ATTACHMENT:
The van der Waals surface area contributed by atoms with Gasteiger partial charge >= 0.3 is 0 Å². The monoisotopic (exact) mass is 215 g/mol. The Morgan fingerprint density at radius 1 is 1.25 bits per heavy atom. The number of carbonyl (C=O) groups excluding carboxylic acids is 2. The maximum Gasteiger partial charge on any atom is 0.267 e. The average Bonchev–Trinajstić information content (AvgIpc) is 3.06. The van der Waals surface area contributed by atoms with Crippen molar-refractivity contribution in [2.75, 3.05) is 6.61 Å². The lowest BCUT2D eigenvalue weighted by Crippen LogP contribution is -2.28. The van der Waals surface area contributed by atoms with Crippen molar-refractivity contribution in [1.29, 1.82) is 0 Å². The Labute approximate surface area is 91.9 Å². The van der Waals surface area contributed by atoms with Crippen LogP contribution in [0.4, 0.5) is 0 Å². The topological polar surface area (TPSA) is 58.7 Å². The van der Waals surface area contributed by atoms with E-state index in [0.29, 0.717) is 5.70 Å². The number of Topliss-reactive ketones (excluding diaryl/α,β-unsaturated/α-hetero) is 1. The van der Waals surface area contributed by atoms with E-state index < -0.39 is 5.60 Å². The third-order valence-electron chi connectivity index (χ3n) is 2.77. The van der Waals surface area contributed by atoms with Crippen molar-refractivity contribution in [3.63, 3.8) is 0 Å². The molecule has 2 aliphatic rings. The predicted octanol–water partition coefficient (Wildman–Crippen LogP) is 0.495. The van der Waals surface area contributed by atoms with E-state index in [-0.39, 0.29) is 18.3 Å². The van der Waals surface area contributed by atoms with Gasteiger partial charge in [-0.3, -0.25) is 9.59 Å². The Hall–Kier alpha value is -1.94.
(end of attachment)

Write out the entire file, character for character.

The van der Waals surface area contributed by atoms with Gasteiger partial charge >= 0.3 is 0 Å². The monoisotopic (exact) mass is 215 g/mol. The Morgan fingerprint density at radius 1 is 1.25 bits per heavy atom. The number of carbonyl (C=O) groups excluding carboxylic acids is 2. The maximum Gasteiger partial charge on any atom is 0.267 e. The average Bonchev–Trinajstić information content (AvgIpc) is 3.06. The van der Waals surface area contributed by atoms with Crippen molar-refractivity contribution in [2.75, 3.05) is 6.61 Å². The lowest BCUT2D eigenvalue weighted by Crippen LogP contribution is -2.28. The van der Waals surface area contributed by atoms with Crippen molar-refractivity contribution in [1.29, 1.82) is 0 Å². The Labute approximate surface area is 91.9 Å². The van der Waals surface area contributed by atoms with Crippen LogP contribution in [0.4, 0.5) is 0 Å². The topological polar surface area (TPSA) is 58.7 Å². The van der Waals surface area contributed by atoms with E-state index in [0.29, 0.717) is 5.70 Å². The number of Topliss-reactive ketones (excluding diaryl/α,β-unsaturated/α-hetero) is 1. The van der Waals surface area contributed by atoms with E-state index < -0.39 is 5.60 Å². The third-order valence-electron chi connectivity index (χ3n) is 2.77. The van der Waals surface area contributed by atoms with Crippen molar-refractivity contribution in [3.63, 3.8) is 0 Å². The molecule has 2 aliphatic rings. The predicted octanol–water partition coefficient (Wildman–Crippen LogP) is 0.495. The van der Waals surface area contributed by atoms with E-state index in [-0.39, 0.29) is 18.3 Å². The van der Waals surface area contributed by atoms with Gasteiger partial charge in [-0.3, -0.25) is 9.59 Å². The Hall–Kier alpha value is -1.94.